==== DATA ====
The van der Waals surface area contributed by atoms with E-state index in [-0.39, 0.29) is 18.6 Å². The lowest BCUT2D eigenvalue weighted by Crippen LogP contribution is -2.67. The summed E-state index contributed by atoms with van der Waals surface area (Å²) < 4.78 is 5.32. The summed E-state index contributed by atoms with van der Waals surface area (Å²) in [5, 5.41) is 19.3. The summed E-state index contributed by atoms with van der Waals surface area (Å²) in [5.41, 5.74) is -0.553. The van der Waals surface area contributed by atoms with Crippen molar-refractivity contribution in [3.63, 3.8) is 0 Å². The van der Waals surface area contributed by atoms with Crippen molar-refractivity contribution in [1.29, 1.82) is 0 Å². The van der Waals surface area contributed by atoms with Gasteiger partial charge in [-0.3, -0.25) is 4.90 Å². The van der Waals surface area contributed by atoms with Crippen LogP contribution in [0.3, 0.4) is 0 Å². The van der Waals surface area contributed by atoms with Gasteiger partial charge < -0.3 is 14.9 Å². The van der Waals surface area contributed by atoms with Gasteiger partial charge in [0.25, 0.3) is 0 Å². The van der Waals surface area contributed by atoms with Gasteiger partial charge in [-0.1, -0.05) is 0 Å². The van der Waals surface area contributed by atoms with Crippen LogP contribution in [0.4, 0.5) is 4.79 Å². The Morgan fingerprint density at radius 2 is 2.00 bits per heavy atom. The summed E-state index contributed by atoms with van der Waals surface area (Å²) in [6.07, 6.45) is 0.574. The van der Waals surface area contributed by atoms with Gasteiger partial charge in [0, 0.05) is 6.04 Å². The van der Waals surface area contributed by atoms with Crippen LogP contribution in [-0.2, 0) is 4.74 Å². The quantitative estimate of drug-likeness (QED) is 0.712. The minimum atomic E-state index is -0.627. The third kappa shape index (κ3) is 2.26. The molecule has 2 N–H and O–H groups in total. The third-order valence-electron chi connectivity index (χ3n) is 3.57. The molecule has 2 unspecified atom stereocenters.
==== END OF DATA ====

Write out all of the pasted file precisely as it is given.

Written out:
The van der Waals surface area contributed by atoms with E-state index in [-0.39, 0.29) is 18.6 Å². The lowest BCUT2D eigenvalue weighted by Crippen LogP contribution is -2.67. The summed E-state index contributed by atoms with van der Waals surface area (Å²) < 4.78 is 5.32. The summed E-state index contributed by atoms with van der Waals surface area (Å²) in [5, 5.41) is 19.3. The summed E-state index contributed by atoms with van der Waals surface area (Å²) in [5.41, 5.74) is -0.553. The van der Waals surface area contributed by atoms with Crippen molar-refractivity contribution in [3.63, 3.8) is 0 Å². The van der Waals surface area contributed by atoms with Crippen molar-refractivity contribution in [1.29, 1.82) is 0 Å². The van der Waals surface area contributed by atoms with Gasteiger partial charge in [-0.3, -0.25) is 4.90 Å². The van der Waals surface area contributed by atoms with Crippen LogP contribution in [0.3, 0.4) is 0 Å². The van der Waals surface area contributed by atoms with Gasteiger partial charge < -0.3 is 14.9 Å². The van der Waals surface area contributed by atoms with Gasteiger partial charge in [0.25, 0.3) is 0 Å². The van der Waals surface area contributed by atoms with Gasteiger partial charge in [-0.1, -0.05) is 0 Å². The van der Waals surface area contributed by atoms with Crippen LogP contribution in [0.4, 0.5) is 4.79 Å². The Morgan fingerprint density at radius 2 is 2.00 bits per heavy atom. The summed E-state index contributed by atoms with van der Waals surface area (Å²) in [6.07, 6.45) is 0.574. The van der Waals surface area contributed by atoms with Gasteiger partial charge in [0, 0.05) is 6.04 Å². The van der Waals surface area contributed by atoms with Crippen LogP contribution in [-0.2, 0) is 4.74 Å². The quantitative estimate of drug-likeness (QED) is 0.712. The minimum atomic E-state index is -0.627. The third kappa shape index (κ3) is 2.26. The molecule has 2 N–H and O–H groups in total. The third-order valence-electron chi connectivity index (χ3n) is 3.57. The molecule has 2 unspecified atom stereocenters.